Title – Father Figures (2017)
Director – Lawrence Sher (feature debut)
Cast – Ed Helms, Owen Wilson, J.K Simmons, Glen Close, Terry Bradshaw, Christopher Walken, Katt Williams
Plot – Twin brothers Kyle (Wilson) and Peter Reynolds (Helms) set-off on a road trip of discovery to find the identity of their real dad after they find out off their mother (Close) that she doesn’t in fact know who their birth father is.
“The universe has a tendency to point you in the right direction”
Review by Eddie on 11/07/2018
After watching Father Figures, it becomes pretty clear as to why this “comedy” skipped local Australian cinemas and arrived via home media devices after a dismal box-office showing and lambasted critical reaction in America towards the end of last year.
In holding for a number of months after a release schedule planned for an early 2017 release were scrapped, re-shoots were made and the initial title of Bastards was put to bed for good, Father Figures heralds in the not to promising directing career of debut director Lawrence Sher, who under the guidance of producer Ivan Reitman delivers an overlong and misguided comedic journey that wastes its potential, its star power and our time in a feature length experience that is akin to pulling out teeth.
Centring on Owen Wilson and Ed Helms twin brothers Kyle and Peter Reynolds, who upon finding out their mum was quite active in her heyday and therefore doesn’t know who their father is, set out on a road trip to find their real dad, Father Figures loses sight of making any significant strides to genuinely funny moments outside of a bizarre yet laugh out loud cameo of sorts from Katt Williams as a potentially crazy hitchhiker, as Wilson and Helms struggle to maintain the energy and requirements needed to make a film like this work.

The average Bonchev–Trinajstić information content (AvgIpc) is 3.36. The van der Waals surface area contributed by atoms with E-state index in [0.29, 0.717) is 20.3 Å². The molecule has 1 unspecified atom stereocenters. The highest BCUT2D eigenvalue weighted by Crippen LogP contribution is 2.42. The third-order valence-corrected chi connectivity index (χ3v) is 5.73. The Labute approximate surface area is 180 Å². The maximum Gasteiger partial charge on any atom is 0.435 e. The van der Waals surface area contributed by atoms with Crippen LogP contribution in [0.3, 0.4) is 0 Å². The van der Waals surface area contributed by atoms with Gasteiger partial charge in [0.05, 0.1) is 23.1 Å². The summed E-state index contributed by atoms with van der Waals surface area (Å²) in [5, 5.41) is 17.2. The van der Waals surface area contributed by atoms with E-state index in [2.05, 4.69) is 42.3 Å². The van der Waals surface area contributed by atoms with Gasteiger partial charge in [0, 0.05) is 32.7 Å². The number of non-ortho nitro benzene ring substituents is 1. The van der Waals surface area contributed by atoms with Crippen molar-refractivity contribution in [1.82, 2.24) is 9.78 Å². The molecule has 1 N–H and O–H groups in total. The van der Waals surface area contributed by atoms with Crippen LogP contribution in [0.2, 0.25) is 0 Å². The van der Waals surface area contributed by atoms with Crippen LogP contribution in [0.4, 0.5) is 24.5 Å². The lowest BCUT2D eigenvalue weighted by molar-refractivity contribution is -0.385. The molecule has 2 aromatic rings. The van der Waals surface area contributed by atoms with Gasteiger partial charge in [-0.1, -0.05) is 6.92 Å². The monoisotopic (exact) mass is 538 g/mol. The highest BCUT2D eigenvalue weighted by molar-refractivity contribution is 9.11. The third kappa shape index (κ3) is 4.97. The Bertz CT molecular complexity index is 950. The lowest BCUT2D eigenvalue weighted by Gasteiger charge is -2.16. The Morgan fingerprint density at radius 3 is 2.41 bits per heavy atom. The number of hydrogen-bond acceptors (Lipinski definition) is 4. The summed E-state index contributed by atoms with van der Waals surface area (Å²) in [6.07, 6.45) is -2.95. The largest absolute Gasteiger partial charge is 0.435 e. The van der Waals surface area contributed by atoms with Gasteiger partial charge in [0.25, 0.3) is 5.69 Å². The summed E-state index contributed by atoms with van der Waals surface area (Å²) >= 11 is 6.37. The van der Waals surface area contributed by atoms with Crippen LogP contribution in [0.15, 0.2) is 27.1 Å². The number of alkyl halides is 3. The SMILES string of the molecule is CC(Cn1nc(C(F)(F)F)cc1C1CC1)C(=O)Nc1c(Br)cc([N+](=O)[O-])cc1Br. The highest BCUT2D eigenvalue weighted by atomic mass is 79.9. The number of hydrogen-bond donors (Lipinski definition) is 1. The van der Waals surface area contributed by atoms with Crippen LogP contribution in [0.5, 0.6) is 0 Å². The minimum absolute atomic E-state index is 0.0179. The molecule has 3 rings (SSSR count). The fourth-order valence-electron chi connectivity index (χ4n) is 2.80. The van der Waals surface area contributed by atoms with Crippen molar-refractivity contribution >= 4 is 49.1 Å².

Despite the appearances of notable names like Glen Close, J.K Simmons, Ving Rhames, Harry Shearer, Terry Bradshaw and Christopher Walken, Father Figures never gets elevated from its tired and trite plot developments and so-called hilarious pursuits with Wilson and Helms in particular delivering dire lead turns in roles they could play in their sleep.
Helms for a long time now has been riding of his Hangover persona and really needs to rejig his career while Wilson as the happy go-lucky Kyle barely raises a sweat, as the two comedy mainstays journey across the country and encounter such hilarious encounters as football with Terry Bradshaw, stealing Ferrari’s with J.K Simmons, urinating on young boys and shooting Christopher Walken with an animal tranquilizer.
Final Say –
A lifeless comedy that tries too hard to be a potty mouthed road trip with tacked on and irksome life messages, Father Figures is a jaunt you’d be much better off skipping and a low-point in the current careers of all involved, who all should’ve known better.
1 tied-up hitchhiker out of 5